The House of Mary

In Ephesus, Turkey, there is a small stone structure set high on a hill. This small structure is believed to be the place where Mary lived her final earthly days with the Apostle John. This tradition is partially based on the account from the Gospels when Jesus calls out to John from the cross to ask him to care for his mother. Christian tradition has taken these words to mean that John quite literally took Mary into his own home and cared for her until her dying day.

According to Christian tradition, John traveled to Ephesus after the death of Christ. It was very likely in this place that he made his home. Also, some say that the first known church dedicated to the Virgin Mary was located in Ephesus, and during the first few centuries of Christianity, churches were only named after saints in cities where that saint had personally resided. It is also notable that the most significant church council related to the title of the Virgin Mary was held at Ephesus in 431, where the name Theotokos was formally recognized as a proper way to refer to the Virgin Mary and to preserve the practice of venerating her.

Rediscovering the House of Mary

Another interesting story related to this house is that some Roman Catholic priests were led to this very site (which was then in ruins) through the revelations of a German Roman Catholic nun, Sister Catherine Anne Emmerich, who both experienced the stigmata and reported having visions of the Virgin Mary in which the exact location of the house at Ephesus was described. When the priests followed the directions set forth by the Roman Catholic nun, they quickly discovered a small stone building in the exact location and formation she had described.

discussion question

Do both Muslims and Christians use the term pilgrimage to mean the same thing?

Although in this book the term pilgrimage is used, Muslims reserve that word for the great hajj — the journey to Mecca. They generally wouldn't feel comfortable with the more general definition of pilgrimage used here.

This house has been preserved and is currently under the care of the Franciscans, a Roman Catholic order, and it receives more than a half a million visitors annually. Many of these visitors are Muslim, who come to the shrine to pray and to drink from the well there, which many believe contains healing properties.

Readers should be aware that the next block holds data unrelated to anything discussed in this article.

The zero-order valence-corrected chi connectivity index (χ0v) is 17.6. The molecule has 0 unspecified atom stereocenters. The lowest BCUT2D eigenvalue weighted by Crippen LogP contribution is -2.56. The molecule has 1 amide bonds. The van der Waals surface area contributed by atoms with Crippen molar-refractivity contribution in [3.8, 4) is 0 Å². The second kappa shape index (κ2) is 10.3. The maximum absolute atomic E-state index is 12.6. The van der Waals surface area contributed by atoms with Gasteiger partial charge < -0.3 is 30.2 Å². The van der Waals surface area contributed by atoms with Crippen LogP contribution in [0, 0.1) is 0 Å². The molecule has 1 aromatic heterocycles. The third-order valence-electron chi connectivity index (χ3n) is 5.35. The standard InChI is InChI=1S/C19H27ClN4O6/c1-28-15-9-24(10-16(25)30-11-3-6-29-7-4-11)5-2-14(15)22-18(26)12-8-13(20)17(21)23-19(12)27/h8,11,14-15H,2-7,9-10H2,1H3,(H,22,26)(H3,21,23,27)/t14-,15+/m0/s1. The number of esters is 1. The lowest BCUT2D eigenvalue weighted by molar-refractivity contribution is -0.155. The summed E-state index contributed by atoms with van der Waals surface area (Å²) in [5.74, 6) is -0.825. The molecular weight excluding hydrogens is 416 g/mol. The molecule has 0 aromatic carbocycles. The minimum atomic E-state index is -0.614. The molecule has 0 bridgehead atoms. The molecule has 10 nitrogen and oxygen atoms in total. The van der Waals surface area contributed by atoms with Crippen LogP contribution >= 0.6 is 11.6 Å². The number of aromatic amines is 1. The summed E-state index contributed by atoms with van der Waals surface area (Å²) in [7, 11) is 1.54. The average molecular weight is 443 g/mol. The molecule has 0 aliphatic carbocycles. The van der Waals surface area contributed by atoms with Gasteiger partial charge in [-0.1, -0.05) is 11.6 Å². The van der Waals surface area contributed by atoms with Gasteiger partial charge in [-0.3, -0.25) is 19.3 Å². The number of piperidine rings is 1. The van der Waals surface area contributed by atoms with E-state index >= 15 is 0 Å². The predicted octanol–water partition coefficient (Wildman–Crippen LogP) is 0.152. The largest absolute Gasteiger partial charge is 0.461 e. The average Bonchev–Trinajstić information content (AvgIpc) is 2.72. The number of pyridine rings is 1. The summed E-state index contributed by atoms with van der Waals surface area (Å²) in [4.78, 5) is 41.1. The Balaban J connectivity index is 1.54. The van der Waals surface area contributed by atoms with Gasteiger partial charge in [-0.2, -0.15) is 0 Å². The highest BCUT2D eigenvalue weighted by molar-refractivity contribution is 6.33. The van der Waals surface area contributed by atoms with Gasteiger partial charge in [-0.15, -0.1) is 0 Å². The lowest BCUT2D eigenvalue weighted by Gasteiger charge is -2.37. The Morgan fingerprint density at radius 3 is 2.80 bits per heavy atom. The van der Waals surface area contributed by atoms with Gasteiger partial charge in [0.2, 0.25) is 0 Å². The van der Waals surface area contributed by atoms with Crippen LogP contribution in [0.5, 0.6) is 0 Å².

Christian and Muslim Pilgrimage

Pilgrims often like to leave something of themselves behind at holy pilgrimage sites to show that they have visited a place personally. In many cases, pilgrims will leave behind a small swath of cloth. At the House of Mary, though, there is no place to attach pieces of cloth, so thousands of pieces of chewing gum have been left behind by those who have prayed at the well.

The House of Mary in Ephesus is a very tangible reminder that Mary plays an important role in both Christianity and Islam. Not only do more Muslims visit this holy site than any other religious group, there is also a small chapel that is part of the house and is reserved for Muslim prayer.

The image of Christians and Muslims praying beside each other at this holy site has profound implications for those who only see the areas where Islam and Christianity diverge, who focus on the very real tensions between the two religions without taking note of the authentic common ground. If there is any common ground within Christianity and Islam, a place of peace and prayer amid the tensions of our modern world it is most likely to be found in Ephesus, in the house where the Virgin Mary lived as a faithful model for both religions.

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